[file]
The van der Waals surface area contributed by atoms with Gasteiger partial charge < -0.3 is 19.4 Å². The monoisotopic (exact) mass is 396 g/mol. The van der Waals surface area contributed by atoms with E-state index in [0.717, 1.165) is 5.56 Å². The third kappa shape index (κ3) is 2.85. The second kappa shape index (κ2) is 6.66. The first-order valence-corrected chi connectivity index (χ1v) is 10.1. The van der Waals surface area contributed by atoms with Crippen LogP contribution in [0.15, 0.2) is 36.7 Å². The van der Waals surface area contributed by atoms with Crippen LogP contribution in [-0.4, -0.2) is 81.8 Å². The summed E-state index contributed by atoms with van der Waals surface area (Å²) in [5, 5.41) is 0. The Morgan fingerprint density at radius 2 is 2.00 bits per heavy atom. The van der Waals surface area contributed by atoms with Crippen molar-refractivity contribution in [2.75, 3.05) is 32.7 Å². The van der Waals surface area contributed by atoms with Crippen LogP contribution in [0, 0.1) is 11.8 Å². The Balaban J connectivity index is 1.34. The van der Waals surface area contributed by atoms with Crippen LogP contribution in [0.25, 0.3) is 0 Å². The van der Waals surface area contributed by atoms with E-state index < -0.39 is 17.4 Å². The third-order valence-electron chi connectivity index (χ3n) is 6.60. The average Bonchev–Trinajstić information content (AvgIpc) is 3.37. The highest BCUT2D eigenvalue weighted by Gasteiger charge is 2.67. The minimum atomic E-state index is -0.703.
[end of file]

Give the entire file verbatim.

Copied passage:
The van der Waals surface area contributed by atoms with Gasteiger partial charge < -0.3 is 19.4 Å². The monoisotopic (exact) mass is 396 g/mol. The van der Waals surface area contributed by atoms with E-state index in [0.717, 1.165) is 5.56 Å². The third kappa shape index (κ3) is 2.85. The second kappa shape index (κ2) is 6.66. The first-order valence-corrected chi connectivity index (χ1v) is 10.1. The van der Waals surface area contributed by atoms with Crippen LogP contribution in [0.15, 0.2) is 36.7 Å². The van der Waals surface area contributed by atoms with Crippen LogP contribution in [-0.4, -0.2) is 81.8 Å². The summed E-state index contributed by atoms with van der Waals surface area (Å²) in [5, 5.41) is 0. The Morgan fingerprint density at radius 2 is 2.00 bits per heavy atom. The van der Waals surface area contributed by atoms with Crippen molar-refractivity contribution in [2.75, 3.05) is 32.7 Å². The van der Waals surface area contributed by atoms with Crippen LogP contribution in [0, 0.1) is 11.8 Å². The Balaban J connectivity index is 1.34. The van der Waals surface area contributed by atoms with Crippen LogP contribution in [0.25, 0.3) is 0 Å². The van der Waals surface area contributed by atoms with E-state index < -0.39 is 17.4 Å². The third-order valence-electron chi connectivity index (χ3n) is 6.60. The average Bonchev–Trinajstić information content (AvgIpc) is 3.37. The highest BCUT2D eigenvalue weighted by Gasteiger charge is 2.67. The minimum atomic E-state index is -0.703.